It’s not clear how many fish were killed when a crew working with the Tumalo Irrigation District dramatically cut back flows on the already meager Tumalo Creek downstream from Shevlin Park where the district pulls most of the water for its customers. However, local attorney Bill Buchanan said he saw several fish stranded in the dry creek that died over weekend. Buchanan, who has emerged as the most vocal, opponent of the city’s proposed surface water project upstream from Shevlin Park, took two of the fish home in a cooler as evidence of the event. Buchanan who regularly jogs along the lower section of the creek on the outskirts of Bend said he noticed the problem on Saturday. At that time he said the creek was running about four inches deep, just enough to cover his running shoe, when it emerged from a temporary diversion pipe through the construction area. He estimated that the volume was equivalent to about 1 cubic foot per second. Less than ten-percent of the flow required by law in the lower river. By Sunday the flow had increased slightly, but was still well below the seasonal norm. Buchanan said his own observations were backed up by a Trout Unlimited volunteer who used a five gallon bucket to measure the flow as it emerged from the temporary pipe below the project.
Longtime Tumalo Irrigation District Manager Elmer McDaniels said the district had permission from the Water Resources Department Department of State Lands and the Department of Fish and Wildlife to reduce the flow on the creek to five cfs through the construction zone, which he estimated to cover about 125 feet of the river. McDaniels said crews were out this morning attempting to adjust the flow to hit the five-cfs target, but said that isn’t easy to do because of natural fluctuations in streamflow. Contrary to what Buchanan observed, McDaniel’s said that the state’s water gauge showed that the flow didn’t dip below 3.5 cubic feet per second. While that isn’t enough water to sustain resident fish in that section, McDaniels said that ODFW had organized volunteers to capture and transport fish out of the de-watered area. McDaniels said that the logistics of the construction project made it necessary for the district to reduce the flow so dramatically. However, he said that the district was also using overflow valves on the canal system to return roughly 10 cfs to the creek roughly one-quarter mile below the construction project.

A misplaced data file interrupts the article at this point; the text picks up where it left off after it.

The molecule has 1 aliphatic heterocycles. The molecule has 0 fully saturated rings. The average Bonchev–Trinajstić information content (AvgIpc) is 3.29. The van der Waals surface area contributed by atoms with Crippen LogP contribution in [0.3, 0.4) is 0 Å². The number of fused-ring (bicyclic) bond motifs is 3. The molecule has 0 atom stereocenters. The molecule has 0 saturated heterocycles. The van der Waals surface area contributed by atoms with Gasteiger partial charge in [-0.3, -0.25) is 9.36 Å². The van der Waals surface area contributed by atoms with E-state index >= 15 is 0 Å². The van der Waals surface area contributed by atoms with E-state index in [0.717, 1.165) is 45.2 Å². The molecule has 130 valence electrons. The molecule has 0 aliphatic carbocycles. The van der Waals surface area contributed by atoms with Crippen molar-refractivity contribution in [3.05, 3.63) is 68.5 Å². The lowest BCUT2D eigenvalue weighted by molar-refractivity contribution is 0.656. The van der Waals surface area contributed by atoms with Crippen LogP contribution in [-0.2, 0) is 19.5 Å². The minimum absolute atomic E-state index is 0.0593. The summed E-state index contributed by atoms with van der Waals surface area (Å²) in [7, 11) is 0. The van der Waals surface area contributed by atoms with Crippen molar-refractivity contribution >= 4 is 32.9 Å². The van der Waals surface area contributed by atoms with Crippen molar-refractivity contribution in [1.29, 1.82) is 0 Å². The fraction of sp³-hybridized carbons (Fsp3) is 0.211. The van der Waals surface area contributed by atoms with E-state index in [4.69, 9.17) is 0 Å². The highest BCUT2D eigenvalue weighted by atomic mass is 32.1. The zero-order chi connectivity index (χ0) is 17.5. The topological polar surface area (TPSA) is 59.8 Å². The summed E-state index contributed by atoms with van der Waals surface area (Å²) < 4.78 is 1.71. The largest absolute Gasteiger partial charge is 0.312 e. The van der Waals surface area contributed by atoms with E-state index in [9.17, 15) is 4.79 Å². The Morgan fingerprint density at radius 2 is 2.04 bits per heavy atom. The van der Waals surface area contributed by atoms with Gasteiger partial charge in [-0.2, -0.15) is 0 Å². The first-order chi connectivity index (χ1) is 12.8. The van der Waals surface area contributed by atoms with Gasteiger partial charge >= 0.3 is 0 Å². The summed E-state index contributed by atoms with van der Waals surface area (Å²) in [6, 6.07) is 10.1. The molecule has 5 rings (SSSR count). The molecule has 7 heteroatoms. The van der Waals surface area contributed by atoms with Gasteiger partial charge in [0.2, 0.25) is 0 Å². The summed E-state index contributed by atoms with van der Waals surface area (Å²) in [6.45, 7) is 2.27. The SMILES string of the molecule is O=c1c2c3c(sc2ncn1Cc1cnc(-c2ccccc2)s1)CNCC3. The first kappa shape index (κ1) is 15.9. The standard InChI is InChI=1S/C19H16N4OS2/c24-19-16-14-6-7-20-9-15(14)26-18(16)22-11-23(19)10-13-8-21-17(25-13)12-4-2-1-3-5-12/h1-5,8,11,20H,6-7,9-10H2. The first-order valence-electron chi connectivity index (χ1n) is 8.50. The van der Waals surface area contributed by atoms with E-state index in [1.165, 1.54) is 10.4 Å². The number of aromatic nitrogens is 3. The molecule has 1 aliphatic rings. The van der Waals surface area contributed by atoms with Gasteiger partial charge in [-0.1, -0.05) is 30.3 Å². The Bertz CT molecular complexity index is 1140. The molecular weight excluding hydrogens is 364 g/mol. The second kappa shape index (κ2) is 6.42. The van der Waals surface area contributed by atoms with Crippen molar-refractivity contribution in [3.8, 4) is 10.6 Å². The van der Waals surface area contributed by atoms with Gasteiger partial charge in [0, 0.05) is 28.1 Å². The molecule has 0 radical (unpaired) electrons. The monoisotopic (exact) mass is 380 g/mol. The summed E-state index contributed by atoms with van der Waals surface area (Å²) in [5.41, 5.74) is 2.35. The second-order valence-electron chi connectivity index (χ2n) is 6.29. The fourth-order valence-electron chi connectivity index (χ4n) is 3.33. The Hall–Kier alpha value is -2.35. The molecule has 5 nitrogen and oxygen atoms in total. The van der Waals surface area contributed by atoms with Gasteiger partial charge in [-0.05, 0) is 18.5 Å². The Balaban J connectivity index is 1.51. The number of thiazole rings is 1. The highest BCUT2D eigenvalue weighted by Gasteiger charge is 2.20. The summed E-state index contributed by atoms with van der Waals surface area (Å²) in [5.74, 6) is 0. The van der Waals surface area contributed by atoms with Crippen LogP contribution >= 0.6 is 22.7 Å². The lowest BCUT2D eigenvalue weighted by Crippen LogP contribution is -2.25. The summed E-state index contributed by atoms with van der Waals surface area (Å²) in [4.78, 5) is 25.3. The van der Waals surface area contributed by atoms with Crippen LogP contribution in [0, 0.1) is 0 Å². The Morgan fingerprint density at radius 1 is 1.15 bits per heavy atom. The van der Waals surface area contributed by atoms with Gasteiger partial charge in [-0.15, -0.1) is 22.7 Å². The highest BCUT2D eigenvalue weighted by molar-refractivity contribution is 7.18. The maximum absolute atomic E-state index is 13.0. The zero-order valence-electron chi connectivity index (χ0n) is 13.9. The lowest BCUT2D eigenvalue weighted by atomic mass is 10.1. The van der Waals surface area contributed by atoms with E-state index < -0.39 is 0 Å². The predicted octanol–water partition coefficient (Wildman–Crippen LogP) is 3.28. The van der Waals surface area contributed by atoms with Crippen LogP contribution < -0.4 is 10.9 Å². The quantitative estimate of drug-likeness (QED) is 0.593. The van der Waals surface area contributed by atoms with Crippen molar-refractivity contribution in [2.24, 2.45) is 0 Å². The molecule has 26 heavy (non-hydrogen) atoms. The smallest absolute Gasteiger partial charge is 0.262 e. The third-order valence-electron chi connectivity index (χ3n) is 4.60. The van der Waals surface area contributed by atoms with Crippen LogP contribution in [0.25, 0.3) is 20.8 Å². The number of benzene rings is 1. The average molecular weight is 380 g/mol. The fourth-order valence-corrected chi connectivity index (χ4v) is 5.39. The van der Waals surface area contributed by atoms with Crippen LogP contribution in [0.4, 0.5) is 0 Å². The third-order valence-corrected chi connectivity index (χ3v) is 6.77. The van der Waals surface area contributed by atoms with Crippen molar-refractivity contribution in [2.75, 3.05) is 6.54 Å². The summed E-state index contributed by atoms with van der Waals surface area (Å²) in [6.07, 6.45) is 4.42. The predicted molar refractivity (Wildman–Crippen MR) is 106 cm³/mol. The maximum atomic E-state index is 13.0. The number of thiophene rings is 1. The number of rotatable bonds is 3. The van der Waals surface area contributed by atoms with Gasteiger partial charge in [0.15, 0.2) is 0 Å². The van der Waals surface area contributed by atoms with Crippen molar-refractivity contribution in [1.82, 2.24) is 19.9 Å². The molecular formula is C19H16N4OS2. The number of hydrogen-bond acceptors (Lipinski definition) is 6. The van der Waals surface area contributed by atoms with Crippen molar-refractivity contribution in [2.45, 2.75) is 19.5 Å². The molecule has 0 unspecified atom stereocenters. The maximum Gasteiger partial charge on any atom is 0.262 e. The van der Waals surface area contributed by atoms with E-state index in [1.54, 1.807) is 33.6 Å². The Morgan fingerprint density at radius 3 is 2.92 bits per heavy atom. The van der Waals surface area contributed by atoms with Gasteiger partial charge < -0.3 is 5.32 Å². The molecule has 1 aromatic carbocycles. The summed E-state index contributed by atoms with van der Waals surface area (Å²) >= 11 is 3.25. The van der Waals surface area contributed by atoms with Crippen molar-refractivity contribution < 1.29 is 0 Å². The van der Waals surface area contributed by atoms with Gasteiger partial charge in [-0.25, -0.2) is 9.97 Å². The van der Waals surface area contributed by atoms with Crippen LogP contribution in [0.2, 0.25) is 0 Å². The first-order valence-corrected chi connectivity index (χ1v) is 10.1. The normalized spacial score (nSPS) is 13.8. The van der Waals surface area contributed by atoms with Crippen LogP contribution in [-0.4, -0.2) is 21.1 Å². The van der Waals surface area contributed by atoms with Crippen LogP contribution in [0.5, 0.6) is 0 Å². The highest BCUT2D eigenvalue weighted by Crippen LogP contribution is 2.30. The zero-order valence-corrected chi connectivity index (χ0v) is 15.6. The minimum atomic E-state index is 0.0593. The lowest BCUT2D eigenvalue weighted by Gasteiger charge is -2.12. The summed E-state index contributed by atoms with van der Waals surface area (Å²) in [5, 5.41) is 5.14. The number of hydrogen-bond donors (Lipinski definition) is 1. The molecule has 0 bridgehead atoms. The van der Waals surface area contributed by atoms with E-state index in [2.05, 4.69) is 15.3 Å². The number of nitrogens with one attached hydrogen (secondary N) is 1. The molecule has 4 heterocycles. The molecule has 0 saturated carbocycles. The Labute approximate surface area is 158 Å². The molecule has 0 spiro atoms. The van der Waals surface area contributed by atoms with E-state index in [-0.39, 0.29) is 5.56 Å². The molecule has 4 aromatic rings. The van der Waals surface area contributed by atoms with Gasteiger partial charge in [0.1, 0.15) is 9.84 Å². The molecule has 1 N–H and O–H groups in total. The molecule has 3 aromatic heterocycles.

Buchanan said the incident should highlight the need to carefully evaluate projects that impact the fragile section of creek below Shevlin Park. It’s an area where the state and federal government along with the irrigation district have invested millions in water conservation projects aimed at boosting summer flows that support native fish. In the past two decades those flows have increased more than five fold. The implications stretch beyond the short section of Tumalo Creek below. The stream also serves as a cold water injection for the Middle Deschutes below Bend where the river doesn’t meet state temperature standards.
Experts have yet to quantify just what impact a few hundred gallons of cold water have on the Middle Deschutes which runs at about ten times the volume of Tumalo Creek. However, one state expert said earlier this year at a public meeting that it shouldn’t be discounted.
And while it appears there is some disagreement as to exactly how low the flow dropped over the weekend, Buchanan emphasized it was something that had to be seen to be appreciated.
“The fact that you can measure the flow of Tumalo Creek with a stopwatch and a five gallon bucket tells you there isn’t much coming through there,” he said.
Photo: Bill Buchanan